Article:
The most essential sights, experiences, and dining recommendations for your next trip to Barcelona, all in one place.

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Spain and Morocco in Talks to Build Underwater Tunnel

Tangiers Morocco ferry Spain

A Spanish government committee has confirmed that a proposed project to build an underwater tunnel connecting Spain and Morocco is a viable project. 

The largest tunnel-construction company in the world, Herrenknecht, teamed up with the University of Zurich to conduct a feasibility analysis, The Local reports. Despite worries over construction challenges, they concluded that the 18.6-mile-long tunnel between Europe and Africa can reasonably be constructed.

The total price tag is estimated at €8 billion. The first step would be to construct a custom-made boring machine at a cost of €32 million.

The tunnel would be used to transport high-speed trains, and also to transmit solar energy generated in the Sahara desert to Europe. Nearly 17 miles of the tunnel would be submerged below water, reaching depths of 1,558 feet below sea level.

Those wishing to travel between Spain and Morocco generally travel either by plane or by ferry. Ferries launch from Gibraltar and Tarifa in Spain and land in Tangier or Ceuta, an autonomous Spanish city on the northern coast of Africa that is just 7.1 square miles. 

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Barcelona’s Sant Antoni Market Reopens to Fanfare after a Major Facelift

Mercat de St. Antoni

The Mercado de Sant Antoni is in many ways the beating heart of one of Barcelona's most vibrant neighborhoods. Now, locals are celebrating its new lease on life, as the market reopens after a nine-year renovation. 

A Quintessential Barcelona Market

The market has been hosted in a temporary structure while €80 million was being invested in turning the area into a "super block." There is now a pedestrian-friendly area with more greenery and play sets for children surrounding the market.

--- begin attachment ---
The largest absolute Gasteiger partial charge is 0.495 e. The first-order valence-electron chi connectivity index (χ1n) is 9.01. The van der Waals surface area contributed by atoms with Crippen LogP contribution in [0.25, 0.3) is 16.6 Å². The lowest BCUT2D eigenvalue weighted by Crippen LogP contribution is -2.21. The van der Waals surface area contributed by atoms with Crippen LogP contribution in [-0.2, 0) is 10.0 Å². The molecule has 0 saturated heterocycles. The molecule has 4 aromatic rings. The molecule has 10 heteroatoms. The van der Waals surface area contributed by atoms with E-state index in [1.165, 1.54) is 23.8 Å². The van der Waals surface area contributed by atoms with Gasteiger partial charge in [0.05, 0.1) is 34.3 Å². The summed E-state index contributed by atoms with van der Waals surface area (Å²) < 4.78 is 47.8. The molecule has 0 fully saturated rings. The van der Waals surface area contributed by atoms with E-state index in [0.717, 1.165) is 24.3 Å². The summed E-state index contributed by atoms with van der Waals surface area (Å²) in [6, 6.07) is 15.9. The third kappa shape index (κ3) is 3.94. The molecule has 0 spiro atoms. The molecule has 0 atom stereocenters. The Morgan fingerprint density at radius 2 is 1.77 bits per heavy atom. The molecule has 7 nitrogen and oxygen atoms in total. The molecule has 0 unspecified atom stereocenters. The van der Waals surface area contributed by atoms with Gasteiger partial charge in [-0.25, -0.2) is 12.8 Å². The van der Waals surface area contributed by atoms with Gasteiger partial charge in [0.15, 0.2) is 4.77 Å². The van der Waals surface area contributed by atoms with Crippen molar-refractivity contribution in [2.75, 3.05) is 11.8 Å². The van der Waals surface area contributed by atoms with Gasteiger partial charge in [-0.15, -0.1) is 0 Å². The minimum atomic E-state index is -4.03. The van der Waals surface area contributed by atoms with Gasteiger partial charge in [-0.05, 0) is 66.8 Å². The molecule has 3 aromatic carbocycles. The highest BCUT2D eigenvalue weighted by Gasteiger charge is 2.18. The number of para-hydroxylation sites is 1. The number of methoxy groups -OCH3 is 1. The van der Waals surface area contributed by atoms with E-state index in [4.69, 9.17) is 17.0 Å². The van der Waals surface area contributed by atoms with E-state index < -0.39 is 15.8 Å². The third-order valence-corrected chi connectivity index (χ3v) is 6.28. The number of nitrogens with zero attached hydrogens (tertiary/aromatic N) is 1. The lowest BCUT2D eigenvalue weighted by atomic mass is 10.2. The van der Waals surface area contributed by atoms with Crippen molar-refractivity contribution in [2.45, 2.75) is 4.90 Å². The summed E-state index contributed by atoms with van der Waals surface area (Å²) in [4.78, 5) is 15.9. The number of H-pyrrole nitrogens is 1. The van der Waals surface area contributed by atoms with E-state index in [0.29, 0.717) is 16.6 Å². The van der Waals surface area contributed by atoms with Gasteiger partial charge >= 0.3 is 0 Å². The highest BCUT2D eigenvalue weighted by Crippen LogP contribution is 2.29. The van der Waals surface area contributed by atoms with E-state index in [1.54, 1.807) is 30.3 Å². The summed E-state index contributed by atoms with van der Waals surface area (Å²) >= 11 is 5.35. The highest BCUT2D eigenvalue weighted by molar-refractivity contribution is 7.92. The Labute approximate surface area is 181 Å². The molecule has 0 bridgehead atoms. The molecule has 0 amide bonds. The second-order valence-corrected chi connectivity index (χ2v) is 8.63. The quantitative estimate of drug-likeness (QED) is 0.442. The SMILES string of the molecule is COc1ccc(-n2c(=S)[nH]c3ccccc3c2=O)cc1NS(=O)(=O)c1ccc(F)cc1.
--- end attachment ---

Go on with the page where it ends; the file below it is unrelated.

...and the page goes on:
The Guardian explains how this massive market is structured:

Sant Antoni actually consists of three markets. As well as a food area with 52 stalls, there are 95 stalls in the Encants (enchantments), the lightly ironic Catalan term for a flea market. In this case it mainly sells cheap clothes. On Sundays, Sant Antoni also hosts one of Europe’s largest open-air book markets, with 78 stalls selling new and secondhand books, comics, stamps and other collectables.

Opening for the first time in 1882, the market was designed by Ildefons Cerdà, famed for designing Barcelona's Eixample neighborhood. By 2009, though, the steel-framed building had some steep maintenance costs and was in desperate need of updates. 

Hub of the Sant Antoni Community

Locals celebrated the reopening in May 2018 with poetry readings, dances, and music. The renovation had suffered delays, in part as a result of the discovery of part of a Roman road and an old city wall. As a hub of this working-class—but quickly gentrifying community—residents were more than eager to see its return: 

“The market generates business, it’s a point of attraction but it’s also a social nexus,” explains Agustí Colom, head of commerce on the city council and the man charged with implementing Barcelona’s costly citywide market renovation plan. “People don’t just shop, they talk and they feel part of a community. We run programs in markets for elderly people who feel isolated. Because they’re regular customers, there are people there who know them and to whom they can talk about their problems.”

Still, locals aren't keen on having the market turn into another tourist hub like the Boquería market off La Rambla. In order to ensure that this doesn't happen, they've reduced the number of bars and are discouraging stalls that are designed for tourists. 

Visitors should be respectful, and instead of snapping Instagram stories, should put away their phones, talk to the vendors, and make some purchases. It's a surefire way to glimpse what daily life in Barcelona is really like. 

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Mallorca’s Beaches Named Among the World’s Best

beaches in Palma, Mallorca, in Spain's Balearic Islands
After an analysis of thousands of different data points, MONEY magazine has identified the 14 best beaches in the world. It narrowed down a list of more than 250 popular destinations. The beaches of the island of Mallorca, Spain, came out to be among the world's very best, according to MONEY's analysis.

Mallorca: A Holiday Destination